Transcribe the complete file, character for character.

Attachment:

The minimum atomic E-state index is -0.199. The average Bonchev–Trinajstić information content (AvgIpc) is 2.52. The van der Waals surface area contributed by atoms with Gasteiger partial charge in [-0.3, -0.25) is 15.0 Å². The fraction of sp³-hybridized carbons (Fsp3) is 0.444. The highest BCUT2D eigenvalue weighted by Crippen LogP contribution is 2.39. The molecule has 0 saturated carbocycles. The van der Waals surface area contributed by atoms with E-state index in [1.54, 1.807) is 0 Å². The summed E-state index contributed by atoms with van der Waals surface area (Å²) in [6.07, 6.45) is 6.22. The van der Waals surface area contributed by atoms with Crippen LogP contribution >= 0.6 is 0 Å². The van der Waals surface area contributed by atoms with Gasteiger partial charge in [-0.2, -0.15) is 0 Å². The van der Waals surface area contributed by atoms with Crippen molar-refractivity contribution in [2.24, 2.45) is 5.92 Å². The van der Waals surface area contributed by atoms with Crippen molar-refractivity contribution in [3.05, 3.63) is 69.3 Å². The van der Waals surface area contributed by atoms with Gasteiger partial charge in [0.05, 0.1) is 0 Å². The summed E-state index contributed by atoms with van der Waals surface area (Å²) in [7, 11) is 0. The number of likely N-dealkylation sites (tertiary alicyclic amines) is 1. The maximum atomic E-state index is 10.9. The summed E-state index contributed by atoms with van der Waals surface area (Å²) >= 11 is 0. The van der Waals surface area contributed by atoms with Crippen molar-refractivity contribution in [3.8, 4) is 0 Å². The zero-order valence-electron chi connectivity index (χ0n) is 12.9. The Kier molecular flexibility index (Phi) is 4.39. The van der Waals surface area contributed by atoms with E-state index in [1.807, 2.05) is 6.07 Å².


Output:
The minimum atomic E-state index is -0.199. The average Bonchev–Trinajstić information content (AvgIpc) is 2.52. The van der Waals surface area contributed by atoms with Gasteiger partial charge in [-0.3, -0.25) is 15.0 Å². The fraction of sp³-hybridized carbons (Fsp3) is 0.444. The highest BCUT2D eigenvalue weighted by Crippen LogP contribution is 2.39. The molecule has 0 saturated carbocycles. The van der Waals surface area contributed by atoms with E-state index in [1.54, 1.807) is 0 Å². The summed E-state index contributed by atoms with van der Waals surface area (Å²) in [6.07, 6.45) is 6.22. The van der Waals surface area contributed by atoms with Crippen LogP contribution >= 0.6 is 0 Å². The van der Waals surface area contributed by atoms with Gasteiger partial charge in [-0.2, -0.15) is 0 Å². The van der Waals surface area contributed by atoms with Crippen molar-refractivity contribution in [2.24, 2.45) is 5.92 Å². The van der Waals surface area contributed by atoms with Crippen molar-refractivity contribution in [3.05, 3.63) is 69.3 Å². The van der Waals surface area contributed by atoms with Gasteiger partial charge in [0.05, 0.1) is 0 Å². The summed E-state index contributed by atoms with van der Waals surface area (Å²) in [7, 11) is 0. The number of likely N-dealkylation sites (tertiary alicyclic amines) is 1. The maximum atomic E-state index is 10.9. The summed E-state index contributed by atoms with van der Waals surface area (Å²) >= 11 is 0. The van der Waals surface area contributed by atoms with Crippen molar-refractivity contribution in [3.8, 4) is 0 Å². The zero-order valence-electron chi connectivity index (χ0n) is 12.9. The Kier molecular flexibility index (Phi) is 4.39. The van der Waals surface area contributed by atoms with E-state index in [1.807, 2.05) is 6.07 Å².